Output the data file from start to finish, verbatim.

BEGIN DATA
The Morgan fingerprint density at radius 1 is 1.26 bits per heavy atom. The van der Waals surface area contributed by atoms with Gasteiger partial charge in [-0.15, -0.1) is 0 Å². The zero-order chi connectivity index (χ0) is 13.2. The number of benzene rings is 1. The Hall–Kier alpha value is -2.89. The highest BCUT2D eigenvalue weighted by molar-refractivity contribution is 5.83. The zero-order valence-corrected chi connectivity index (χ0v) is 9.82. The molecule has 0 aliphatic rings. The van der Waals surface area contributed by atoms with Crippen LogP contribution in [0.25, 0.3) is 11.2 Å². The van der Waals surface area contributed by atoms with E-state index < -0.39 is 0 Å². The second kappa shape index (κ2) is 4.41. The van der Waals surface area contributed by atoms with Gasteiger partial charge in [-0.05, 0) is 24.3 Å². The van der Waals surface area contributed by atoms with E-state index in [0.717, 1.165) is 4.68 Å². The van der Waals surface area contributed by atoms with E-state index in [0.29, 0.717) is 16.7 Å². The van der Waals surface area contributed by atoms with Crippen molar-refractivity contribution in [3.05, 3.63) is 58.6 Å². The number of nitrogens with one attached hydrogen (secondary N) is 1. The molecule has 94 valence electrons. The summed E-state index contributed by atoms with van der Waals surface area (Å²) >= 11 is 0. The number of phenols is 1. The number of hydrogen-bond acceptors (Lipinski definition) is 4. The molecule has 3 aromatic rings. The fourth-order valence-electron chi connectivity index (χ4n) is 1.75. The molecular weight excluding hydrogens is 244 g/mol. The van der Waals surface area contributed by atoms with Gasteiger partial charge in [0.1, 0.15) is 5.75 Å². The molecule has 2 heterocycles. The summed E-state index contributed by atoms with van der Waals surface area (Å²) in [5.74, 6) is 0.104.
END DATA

The Morgan fingerprint density at radius 1 is 1.26 bits per heavy atom. The van der Waals surface area contributed by atoms with Gasteiger partial charge in [-0.15, -0.1) is 0 Å². The zero-order chi connectivity index (χ0) is 13.2. The number of benzene rings is 1. The Hall–Kier alpha value is -2.89. The highest BCUT2D eigenvalue weighted by molar-refractivity contribution is 5.83. The zero-order valence-corrected chi connectivity index (χ0v) is 9.82. The molecule has 0 aliphatic rings. The van der Waals surface area contributed by atoms with Crippen LogP contribution in [0.25, 0.3) is 11.2 Å². The van der Waals surface area contributed by atoms with E-state index < -0.39 is 0 Å². The second kappa shape index (κ2) is 4.41. The van der Waals surface area contributed by atoms with Gasteiger partial charge in [-0.05, 0) is 24.3 Å². The van der Waals surface area contributed by atoms with E-state index in [0.717, 1.165) is 4.68 Å². The van der Waals surface area contributed by atoms with E-state index in [0.29, 0.717) is 16.7 Å². The van der Waals surface area contributed by atoms with Crippen molar-refractivity contribution in [3.05, 3.63) is 58.6 Å². The number of nitrogens with one attached hydrogen (secondary N) is 1. The molecule has 94 valence electrons. The summed E-state index contributed by atoms with van der Waals surface area (Å²) >= 11 is 0. The number of phenols is 1. The number of hydrogen-bond acceptors (Lipinski definition) is 4. The molecule has 3 aromatic rings. The fourth-order valence-electron chi connectivity index (χ4n) is 1.75. The molecular weight excluding hydrogens is 244 g/mol. The van der Waals surface area contributed by atoms with Gasteiger partial charge in [0.1, 0.15) is 5.75 Å². The molecule has 2 heterocycles. The summed E-state index contributed by atoms with van der Waals surface area (Å²) in [5.74, 6) is 0.104.